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Don’t Miss Istanbul: Joan Trip Part VIII

Follow contributing editor Ed Perkins as he embarks on a round-the-world “Joan Trip.” (What’s a Joan Trip? Find out in Take That Special Trip … While You Still Can.) According to Perkins, “neither frequent-flyer miles nor people improve with age,” so he’s working off a bundle of miles seeing the world, combining places he missed over the years with some old favorites. Read the rest of Perkins’ round-the-world-trip posts.

Istanbul’s three blockbuster attractions—the Blue Mosque, Hagia Sophia, and Topkapi Palace—are world class attractions in a very real sense. They’re highlighted in both the history books and the travel books, and often make those “ten best” or “top 20” lists travel magazines like to compile. That means they’re almost always crowded, with long lines to get in and all too often too many people in an individual room to see the room properly. But that comes with the territory. Just try to get a good look at the Mona Lisa when you’re at the Louvre. From what I saw, the best strategy is to get there just at opening time; crowds build later in the day.

Depending on the amount of detail you seek, you can do the Hagia Sophia and Blue Mosque in as little as a half hour or so. But the Topkapi complex includes lots of separate buildings and exhibits, and you’ll want to spend several hours there.

Turkey is planning to enter the euro zone, and, as a result, the euro is already a de facto second currency. Most of the hotel accommodations, tour packages, airport transfer services, and such are nominally priced in euros, and you can pay with euro currency, although you can pay in Turkish liras as well. The government-run museums and other services, however, specify “Turkish money only.”

As in so many other major visitor centers, a good way to get a feel for Istanbul is to take one of the two hop off, hop on open-top double-decker bus lines that circulate around the city. Locals say to take the “red” route; it costs 20 euros (about $28) and takes a little over an hour for a full circuit. Although it has six stopping points, the only places where it sells tickets and waits for customers are around the main square between the Hagia Sophia and Blue Mosque, and the central square in Taksim.

I found the locals to be extremely cordial hosts to visitors—and pretty good linguists, as well. Just about anybody on the street is glad to help with directions. However, when you’re walking around the Sultanahmet area, it’s all too easy to mistake a scam artist for a cordial and helpful individual. But shills abound: well-spoken, friendly types who usually start by asking “where are you from” and assuring you they’re not trying sell themselves as guides.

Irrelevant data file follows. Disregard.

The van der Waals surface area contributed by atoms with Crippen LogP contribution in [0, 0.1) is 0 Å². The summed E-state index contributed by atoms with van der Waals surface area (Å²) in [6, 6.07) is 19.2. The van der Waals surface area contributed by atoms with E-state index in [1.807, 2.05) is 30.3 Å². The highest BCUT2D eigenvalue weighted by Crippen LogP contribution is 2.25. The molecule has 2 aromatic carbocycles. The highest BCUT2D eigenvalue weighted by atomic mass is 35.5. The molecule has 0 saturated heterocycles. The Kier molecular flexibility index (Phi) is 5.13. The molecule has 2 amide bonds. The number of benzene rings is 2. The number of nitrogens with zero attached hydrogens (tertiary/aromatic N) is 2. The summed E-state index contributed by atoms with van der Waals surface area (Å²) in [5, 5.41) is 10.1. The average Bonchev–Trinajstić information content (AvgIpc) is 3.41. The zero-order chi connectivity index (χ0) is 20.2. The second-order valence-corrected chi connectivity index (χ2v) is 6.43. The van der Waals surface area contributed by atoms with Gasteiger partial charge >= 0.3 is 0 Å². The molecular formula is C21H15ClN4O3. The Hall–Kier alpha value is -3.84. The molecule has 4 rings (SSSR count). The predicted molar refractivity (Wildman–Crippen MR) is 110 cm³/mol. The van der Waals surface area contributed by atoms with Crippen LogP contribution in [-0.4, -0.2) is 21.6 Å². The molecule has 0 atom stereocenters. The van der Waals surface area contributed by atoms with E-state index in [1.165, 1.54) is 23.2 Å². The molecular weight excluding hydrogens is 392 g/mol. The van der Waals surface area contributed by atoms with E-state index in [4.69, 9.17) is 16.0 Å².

Their real aim, however, is not to extract the details of your home town; it’s to extract some of your money, by luring you into a nearby rug merchant’s emporium or art gallery. They really orchestrate it well: the friendly interest, a good command of whatever language you speak, and, usually, an invitation to a cup of tea. Without trying to be rude, my defense is to say, up front, “I have no intention of buying anything today and I’m not interested in looking at any rugs or art.”

Although Istanbul has a few international-class chic (and expensive) restaurants, most of the dozens of ordinary spots you see around town seem to post about the same menus: kabobs, pizza, pide (which they call Turkish pizza), and spaghetti. You almost think that someone prints up a standard display and sells it to all the places. In a separate strain, more than a dozen seemingly identical fish restaurants line the main boulevard along the Bosporus and Sea of Marmara waterfront. Actually, many of those ordinary tourist spots serve up some very tasty examples of the local cuisine. I had several nice dinners for 30 to 40 liras (including a big glass of draft beer).

Leaving Istanbul, travelers have to go through two separate and security screens—once just to get into the vast departure hall and again to get into the gate areas. I have no idea why the double effort is necessary, but both are relatively tight.

Double screening aside, Istanbul is visitor-friendly and accommodating. I highly recommend it, especially to those interested in world history.

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